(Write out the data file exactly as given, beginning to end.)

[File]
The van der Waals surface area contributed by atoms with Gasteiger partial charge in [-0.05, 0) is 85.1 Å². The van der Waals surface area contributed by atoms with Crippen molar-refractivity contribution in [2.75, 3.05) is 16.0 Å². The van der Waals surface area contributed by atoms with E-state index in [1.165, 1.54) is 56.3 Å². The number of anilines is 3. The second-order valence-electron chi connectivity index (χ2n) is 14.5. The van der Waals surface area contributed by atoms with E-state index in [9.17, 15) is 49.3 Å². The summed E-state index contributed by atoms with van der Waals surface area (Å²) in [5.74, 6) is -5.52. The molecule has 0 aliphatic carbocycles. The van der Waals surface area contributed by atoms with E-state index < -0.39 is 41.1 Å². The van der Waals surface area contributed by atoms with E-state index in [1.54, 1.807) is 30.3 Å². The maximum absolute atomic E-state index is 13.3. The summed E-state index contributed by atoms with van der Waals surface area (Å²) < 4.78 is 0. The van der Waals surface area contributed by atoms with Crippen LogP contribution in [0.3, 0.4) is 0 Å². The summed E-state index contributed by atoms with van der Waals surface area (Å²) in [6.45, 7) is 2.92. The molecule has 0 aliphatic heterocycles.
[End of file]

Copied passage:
The van der Waals surface area contributed by atoms with Gasteiger partial charge in [-0.05, 0) is 85.1 Å². The van der Waals surface area contributed by atoms with Crippen molar-refractivity contribution in [2.75, 3.05) is 16.0 Å². The van der Waals surface area contributed by atoms with E-state index in [1.165, 1.54) is 56.3 Å². The number of anilines is 3. The second-order valence-electron chi connectivity index (χ2n) is 14.5. The van der Waals surface area contributed by atoms with E-state index in [9.17, 15) is 49.3 Å². The summed E-state index contributed by atoms with van der Waals surface area (Å²) in [5.74, 6) is -5.52. The molecule has 0 aliphatic carbocycles. The van der Waals surface area contributed by atoms with E-state index < -0.39 is 41.1 Å². The van der Waals surface area contributed by atoms with E-state index in [1.54, 1.807) is 30.3 Å². The maximum absolute atomic E-state index is 13.3. The summed E-state index contributed by atoms with van der Waals surface area (Å²) < 4.78 is 0. The van der Waals surface area contributed by atoms with Crippen LogP contribution in [0.3, 0.4) is 0 Å². The summed E-state index contributed by atoms with van der Waals surface area (Å²) in [6.45, 7) is 2.92. The molecule has 0 aliphatic heterocycles.